“I think it’s excellent stimulation for the industry that people have such high targets and strong ambitions and I think it can only augur well for the industry overall,” Fletcher said.
“We don’t comment on our competitors’ aims or targets, but we are 100 per cent focused on continuing the BMW brand and the phenomenal success that it’s experienced in the past three years.
“Overall BMW is extremely pleased with our performance and [after introducing] almost 60 variants over the three years of 2013, 2014 and 2015 we’ve got a fresh new product range, so bring it on.”
Fletcher said BMW would finish 2015 “with a bang” with the introductions of the new-generation 7 Series limousine and X1 SUV and an updated version of the mid-sized 3 Series in the final quarter of the year. It is also launching updated versions of the 1 Series hatchback and 6 Series grand tourer models next week.
Asked if BMW had its own aspirations of becoming the number one premium automotive brand in Australia, Fletcher admitted it naturally wanted that title but said the company was more focused on meeting other targets.
“I think if you asked every company what their aspirations were overall they would all say they wanted to be number one so I don’t think that’s a relevant question any more, but definitely what we want to be is sustainable and successful, and we are achieving that goal.”
Mercedes-Benz Australia public relations manager Jerry Stamoulis likewise downplayed the importance of the overall number one title, but insisted the company sought to lead every segment it competed in and was “definitely not planning to slow down”.
“I won’t talk about Audi or BMW, but what I will say is it’s nice being number one,” Stamoulis said.
“But our priority is to lead every segment we play in, and also at the same time to have the vehicles that our customers want.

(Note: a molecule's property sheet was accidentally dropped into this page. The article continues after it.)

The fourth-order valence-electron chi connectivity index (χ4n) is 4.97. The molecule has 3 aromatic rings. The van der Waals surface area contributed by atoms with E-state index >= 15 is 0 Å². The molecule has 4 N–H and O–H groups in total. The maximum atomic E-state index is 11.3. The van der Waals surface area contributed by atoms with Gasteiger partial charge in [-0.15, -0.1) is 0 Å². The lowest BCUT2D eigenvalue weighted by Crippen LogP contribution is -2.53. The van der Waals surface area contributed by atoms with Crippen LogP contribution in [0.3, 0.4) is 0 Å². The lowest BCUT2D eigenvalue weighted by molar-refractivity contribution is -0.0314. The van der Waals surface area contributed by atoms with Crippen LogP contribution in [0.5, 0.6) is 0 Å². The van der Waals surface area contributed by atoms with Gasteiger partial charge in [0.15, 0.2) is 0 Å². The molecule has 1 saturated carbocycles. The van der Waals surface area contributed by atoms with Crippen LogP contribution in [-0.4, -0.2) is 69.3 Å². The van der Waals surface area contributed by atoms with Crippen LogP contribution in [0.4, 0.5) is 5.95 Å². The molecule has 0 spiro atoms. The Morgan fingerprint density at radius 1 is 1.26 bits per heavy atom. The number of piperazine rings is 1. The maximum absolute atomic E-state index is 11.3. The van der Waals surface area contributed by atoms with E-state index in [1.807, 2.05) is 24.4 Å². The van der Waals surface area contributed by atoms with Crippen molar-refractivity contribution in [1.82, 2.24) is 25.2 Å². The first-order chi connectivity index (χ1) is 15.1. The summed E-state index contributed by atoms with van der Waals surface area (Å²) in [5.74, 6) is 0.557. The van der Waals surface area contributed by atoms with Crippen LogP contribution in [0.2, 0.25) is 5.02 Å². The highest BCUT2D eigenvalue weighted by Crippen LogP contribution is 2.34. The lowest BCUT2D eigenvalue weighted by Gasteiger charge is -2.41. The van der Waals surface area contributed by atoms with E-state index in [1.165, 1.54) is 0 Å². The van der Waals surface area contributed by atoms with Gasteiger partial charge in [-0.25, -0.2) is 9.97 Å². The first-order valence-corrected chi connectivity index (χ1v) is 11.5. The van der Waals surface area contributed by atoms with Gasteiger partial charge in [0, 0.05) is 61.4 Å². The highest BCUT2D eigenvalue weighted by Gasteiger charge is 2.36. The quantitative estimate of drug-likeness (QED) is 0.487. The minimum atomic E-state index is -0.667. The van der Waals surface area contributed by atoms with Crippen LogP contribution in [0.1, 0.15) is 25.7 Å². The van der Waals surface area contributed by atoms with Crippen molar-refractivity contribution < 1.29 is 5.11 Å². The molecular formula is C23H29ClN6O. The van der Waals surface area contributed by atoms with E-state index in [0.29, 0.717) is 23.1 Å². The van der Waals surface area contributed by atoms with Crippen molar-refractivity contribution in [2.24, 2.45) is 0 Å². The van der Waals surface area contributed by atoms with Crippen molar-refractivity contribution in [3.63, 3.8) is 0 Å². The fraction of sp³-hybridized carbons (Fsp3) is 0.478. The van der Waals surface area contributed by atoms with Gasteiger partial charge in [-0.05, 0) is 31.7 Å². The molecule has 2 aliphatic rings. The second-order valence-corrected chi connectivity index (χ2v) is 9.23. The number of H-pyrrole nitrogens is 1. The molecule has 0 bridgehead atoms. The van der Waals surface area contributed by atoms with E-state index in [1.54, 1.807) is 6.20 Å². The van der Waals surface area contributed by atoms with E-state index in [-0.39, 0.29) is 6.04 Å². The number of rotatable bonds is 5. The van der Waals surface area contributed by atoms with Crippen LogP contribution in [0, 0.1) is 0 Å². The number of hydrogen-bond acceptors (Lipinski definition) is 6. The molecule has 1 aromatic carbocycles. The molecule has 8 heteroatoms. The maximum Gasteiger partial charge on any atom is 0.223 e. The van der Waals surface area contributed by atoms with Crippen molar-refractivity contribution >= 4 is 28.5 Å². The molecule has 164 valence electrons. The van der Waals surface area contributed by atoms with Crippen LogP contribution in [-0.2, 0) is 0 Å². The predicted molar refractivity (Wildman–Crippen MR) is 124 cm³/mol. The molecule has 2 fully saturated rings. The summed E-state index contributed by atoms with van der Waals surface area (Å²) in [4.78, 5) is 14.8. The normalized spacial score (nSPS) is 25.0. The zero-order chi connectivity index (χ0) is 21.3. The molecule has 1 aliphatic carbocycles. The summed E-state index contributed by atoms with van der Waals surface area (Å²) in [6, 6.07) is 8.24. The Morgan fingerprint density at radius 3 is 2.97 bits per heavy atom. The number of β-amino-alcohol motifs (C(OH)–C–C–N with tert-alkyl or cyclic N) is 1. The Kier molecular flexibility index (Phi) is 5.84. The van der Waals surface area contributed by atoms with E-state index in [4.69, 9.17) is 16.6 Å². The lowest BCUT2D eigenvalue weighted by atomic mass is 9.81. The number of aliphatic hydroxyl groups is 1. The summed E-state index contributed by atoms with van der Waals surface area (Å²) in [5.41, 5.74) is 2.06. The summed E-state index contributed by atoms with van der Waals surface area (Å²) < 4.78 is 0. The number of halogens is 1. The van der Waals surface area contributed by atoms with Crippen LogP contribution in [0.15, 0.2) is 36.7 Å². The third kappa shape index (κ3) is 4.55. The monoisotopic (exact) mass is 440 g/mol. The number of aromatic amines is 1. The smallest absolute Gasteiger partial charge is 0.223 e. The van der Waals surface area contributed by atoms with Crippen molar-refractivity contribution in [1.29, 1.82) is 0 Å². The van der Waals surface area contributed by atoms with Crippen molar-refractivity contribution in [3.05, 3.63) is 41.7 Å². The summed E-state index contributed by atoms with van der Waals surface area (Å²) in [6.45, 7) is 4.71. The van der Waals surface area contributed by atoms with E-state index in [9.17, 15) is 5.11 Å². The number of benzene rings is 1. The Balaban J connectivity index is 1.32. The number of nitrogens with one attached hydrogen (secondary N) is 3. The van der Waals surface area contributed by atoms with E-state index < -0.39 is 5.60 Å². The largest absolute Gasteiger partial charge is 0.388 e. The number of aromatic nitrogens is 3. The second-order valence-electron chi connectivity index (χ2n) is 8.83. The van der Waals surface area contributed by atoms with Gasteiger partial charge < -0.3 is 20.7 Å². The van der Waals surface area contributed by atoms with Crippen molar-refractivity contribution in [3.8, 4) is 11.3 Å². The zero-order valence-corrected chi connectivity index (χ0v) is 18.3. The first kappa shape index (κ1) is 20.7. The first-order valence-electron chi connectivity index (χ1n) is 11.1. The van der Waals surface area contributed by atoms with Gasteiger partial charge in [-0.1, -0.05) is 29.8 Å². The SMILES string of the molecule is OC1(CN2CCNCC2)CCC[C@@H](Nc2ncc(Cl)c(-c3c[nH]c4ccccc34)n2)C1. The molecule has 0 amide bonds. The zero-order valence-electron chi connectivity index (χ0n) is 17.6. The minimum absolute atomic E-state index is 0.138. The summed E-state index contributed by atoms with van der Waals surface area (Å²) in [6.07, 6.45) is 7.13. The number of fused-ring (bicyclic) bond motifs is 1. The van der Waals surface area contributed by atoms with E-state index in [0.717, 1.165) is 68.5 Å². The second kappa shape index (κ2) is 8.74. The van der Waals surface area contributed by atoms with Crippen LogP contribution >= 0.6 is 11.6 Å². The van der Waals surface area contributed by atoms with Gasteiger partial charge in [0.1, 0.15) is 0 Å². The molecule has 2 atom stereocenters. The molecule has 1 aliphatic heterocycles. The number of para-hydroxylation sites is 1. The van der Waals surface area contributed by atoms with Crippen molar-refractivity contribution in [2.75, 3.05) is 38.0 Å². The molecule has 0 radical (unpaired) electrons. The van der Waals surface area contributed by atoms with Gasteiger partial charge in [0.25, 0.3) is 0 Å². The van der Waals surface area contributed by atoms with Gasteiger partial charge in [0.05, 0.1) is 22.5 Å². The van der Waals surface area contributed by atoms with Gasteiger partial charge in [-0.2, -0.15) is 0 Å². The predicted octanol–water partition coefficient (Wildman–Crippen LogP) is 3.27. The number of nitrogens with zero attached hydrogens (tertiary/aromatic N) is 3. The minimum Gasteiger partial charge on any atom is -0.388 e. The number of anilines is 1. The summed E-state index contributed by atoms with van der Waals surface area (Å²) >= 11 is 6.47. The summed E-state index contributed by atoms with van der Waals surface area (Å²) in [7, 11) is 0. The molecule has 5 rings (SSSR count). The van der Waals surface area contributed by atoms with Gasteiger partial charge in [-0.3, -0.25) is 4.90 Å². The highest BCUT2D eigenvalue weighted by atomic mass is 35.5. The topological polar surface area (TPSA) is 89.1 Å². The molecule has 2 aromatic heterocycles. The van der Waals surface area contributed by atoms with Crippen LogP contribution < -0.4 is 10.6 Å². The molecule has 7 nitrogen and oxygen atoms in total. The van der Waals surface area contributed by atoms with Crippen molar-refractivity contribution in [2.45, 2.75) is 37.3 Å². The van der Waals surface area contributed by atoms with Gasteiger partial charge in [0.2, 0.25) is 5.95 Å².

“If we hold the number one place, great, but it’s not our number one priority.”
Along with being the top-selling premium brand in the country, Mercedes also ranks 11th overall, holding a healthy lead over mainstream brands Kia (12,994) and Jeep (11,796).
Remarkably, Mercedes-Benz is also ranked sixth for passenger car sales this year, with its 9924 sales placing it ahead of Ford (8646) and Honda (8165), among many others.
Mercedes currently lags well behind both German rivals in the SUV category (2220 sales for Merc versus 3745 for Audi and 3806 for BMW), though Stamoulis says the brand will strengthen its offering with the launch of the GLE (updated M-Class) and the all-new GLE Coupe in September and the mid-sized GLC in December. The GLC Coupe could join them as early as 2016.
“We’re doing really well with passenger cars, and … with GLC, GLE and GLE Coupe, it will give our customers a range of SUVs to choose from, everything from GLA to G.”
Mercedes expects the Audi Q5-/BMW X3-rivalling GLC to become its most popular SUV, with Stamoulis insisting it will “definitely [bring] new people to the brand”.